Presbyterian Pastor Gives Voice to the Women of the Reformation

Huldrych Zwingli, father of the Swiss Reformation, reads to his wife. In 1519, Zwingli became the pastor of Zurich’s main church. Many women who heard the sermons and read the writings of male Reformers were inspired to do likewise — publishing their views. Their writings are now being discovered by a new generation of women. “Ladies of the Reformation” by James Anderson. Courtesy of the Presbyterian Historical Society.

Built into the old city walls of Geneva, Switzerland, is a monument where the key players of a movement that challenged and changed the religious landscape of the 16th century — and centuries to come — stand larger than life.

Front and center of this monument, known as the Reformation Wall, are the stoic stone figures of John Calvin, William Farel, Theodore Beza and John Knox. Flanking them are the likes of Roger Williams, Oliver Cromwell, Stephen Bocskay and William the Silent. The names of Martin Luther and Huldrych Zwingli are featured as well — a testimony to the mark these men left on the religious world.

The Rev. Catherine McMillan has included the voices of many Reformers in her lectures throughout Europe — voices not heard before in stories of the Reformation. Courtesy of Catherine McMillan

While impressive, the monument is incomplete. Missing from it are the carved stone faces and etched names of the many women Reformers like Argula von Grumbach and Ursula Weyda, who lifted their voices alongside their male counterparts, calling for a change in church policies. History, though, is being rewritten as 21st century women like the Rev. Catherine McMillan bring to life the timeless — and timely — words of these 16th century women.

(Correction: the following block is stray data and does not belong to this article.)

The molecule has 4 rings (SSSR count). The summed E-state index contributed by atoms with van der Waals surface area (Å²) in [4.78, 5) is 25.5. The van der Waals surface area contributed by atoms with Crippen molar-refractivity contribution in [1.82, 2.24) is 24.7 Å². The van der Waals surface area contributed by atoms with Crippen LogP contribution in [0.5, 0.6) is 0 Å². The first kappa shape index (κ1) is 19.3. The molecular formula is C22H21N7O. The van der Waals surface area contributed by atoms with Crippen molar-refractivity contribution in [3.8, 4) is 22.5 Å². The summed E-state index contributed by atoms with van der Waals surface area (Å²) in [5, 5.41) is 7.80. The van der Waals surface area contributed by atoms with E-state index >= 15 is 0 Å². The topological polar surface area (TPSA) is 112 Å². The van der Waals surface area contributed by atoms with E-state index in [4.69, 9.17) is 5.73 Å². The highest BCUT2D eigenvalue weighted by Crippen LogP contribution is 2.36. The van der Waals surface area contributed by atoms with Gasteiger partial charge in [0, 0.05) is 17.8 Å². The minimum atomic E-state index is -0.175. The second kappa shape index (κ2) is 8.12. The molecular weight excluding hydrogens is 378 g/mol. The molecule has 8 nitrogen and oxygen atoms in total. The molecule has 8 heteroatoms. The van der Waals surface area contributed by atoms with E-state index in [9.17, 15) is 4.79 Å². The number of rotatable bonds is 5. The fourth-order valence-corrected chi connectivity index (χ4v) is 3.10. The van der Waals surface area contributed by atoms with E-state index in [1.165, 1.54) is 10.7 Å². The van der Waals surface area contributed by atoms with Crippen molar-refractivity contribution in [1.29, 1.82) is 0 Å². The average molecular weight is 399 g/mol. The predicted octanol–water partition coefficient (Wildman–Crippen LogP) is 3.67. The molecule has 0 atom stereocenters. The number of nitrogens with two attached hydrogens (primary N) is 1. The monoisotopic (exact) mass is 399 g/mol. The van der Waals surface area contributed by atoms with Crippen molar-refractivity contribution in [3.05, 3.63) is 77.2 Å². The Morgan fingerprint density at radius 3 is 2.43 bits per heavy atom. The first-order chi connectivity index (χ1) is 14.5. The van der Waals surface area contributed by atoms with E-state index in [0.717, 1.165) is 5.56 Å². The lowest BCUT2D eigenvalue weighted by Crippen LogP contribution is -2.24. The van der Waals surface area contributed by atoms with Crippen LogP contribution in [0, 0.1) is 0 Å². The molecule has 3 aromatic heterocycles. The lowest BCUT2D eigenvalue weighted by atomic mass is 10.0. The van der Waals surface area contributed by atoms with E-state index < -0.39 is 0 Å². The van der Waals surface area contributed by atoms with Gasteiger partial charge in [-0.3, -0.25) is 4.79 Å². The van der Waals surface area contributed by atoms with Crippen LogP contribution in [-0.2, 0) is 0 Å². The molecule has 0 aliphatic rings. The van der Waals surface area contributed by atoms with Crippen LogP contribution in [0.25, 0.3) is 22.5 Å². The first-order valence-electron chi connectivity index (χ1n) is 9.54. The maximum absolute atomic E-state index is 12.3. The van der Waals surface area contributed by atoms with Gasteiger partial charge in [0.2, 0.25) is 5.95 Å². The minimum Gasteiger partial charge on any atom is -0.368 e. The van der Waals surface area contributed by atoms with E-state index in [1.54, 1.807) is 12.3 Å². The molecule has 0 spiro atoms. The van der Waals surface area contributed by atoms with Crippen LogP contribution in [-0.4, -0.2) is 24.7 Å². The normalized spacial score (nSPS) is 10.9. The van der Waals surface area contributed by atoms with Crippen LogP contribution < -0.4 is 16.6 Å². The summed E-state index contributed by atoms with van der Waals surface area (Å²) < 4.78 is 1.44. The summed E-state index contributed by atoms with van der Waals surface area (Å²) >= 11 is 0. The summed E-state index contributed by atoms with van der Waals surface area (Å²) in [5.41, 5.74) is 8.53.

The Swiss played a part

McMillan, minister of the Reformed Church of Zurich, Switzerland, has Reformation in her blood. Born in Scotland, McMillan was raised in the U.S. While attending college at Davidson, she spent her junior year in France, where she returned after graduating to study theology in Strasbourg and then in Heidelberg and Tübingen. Eventually she got her Master of Divinity at Union Seminary in Richmond, Virginia, and was ordained as a PC(USA) minister.

In 2016, she was appointed by the Reformed Church of the Canton of  Zurich to be an ambassador for the Reformation’s 500th anniversary celebration. The anniversary was recognized worldwide in 2017, commemorating the October day in 1517 when Martin Luther, then a professor at the University of Wittenberg in Germany, posted his 95 Theses (articles) for church reform on a door of the castle church.

While for many U.S. churches, the Reformation anniversary celebrations have come and gone, McMillan’s ambassadorship ends this year with a final worship service commemorating the Reformation in Zurich that occurred  on Nov. 3. The focus of that service will be on the father of the Swiss Reformation, Huldrych Zwingli, whose first name is sometimes spelled Ulrich. In 1519 Zwingli became the pastor of Zurich’s main church — known as the Grossmünster — and began preaching ideas on reform of the Catholic Church.

“Most Presbyterians don’t realize that it was Zwingli [whom] John Calvin got a lot of his theological ideas from,” McMillan said.

‘Liberated’ women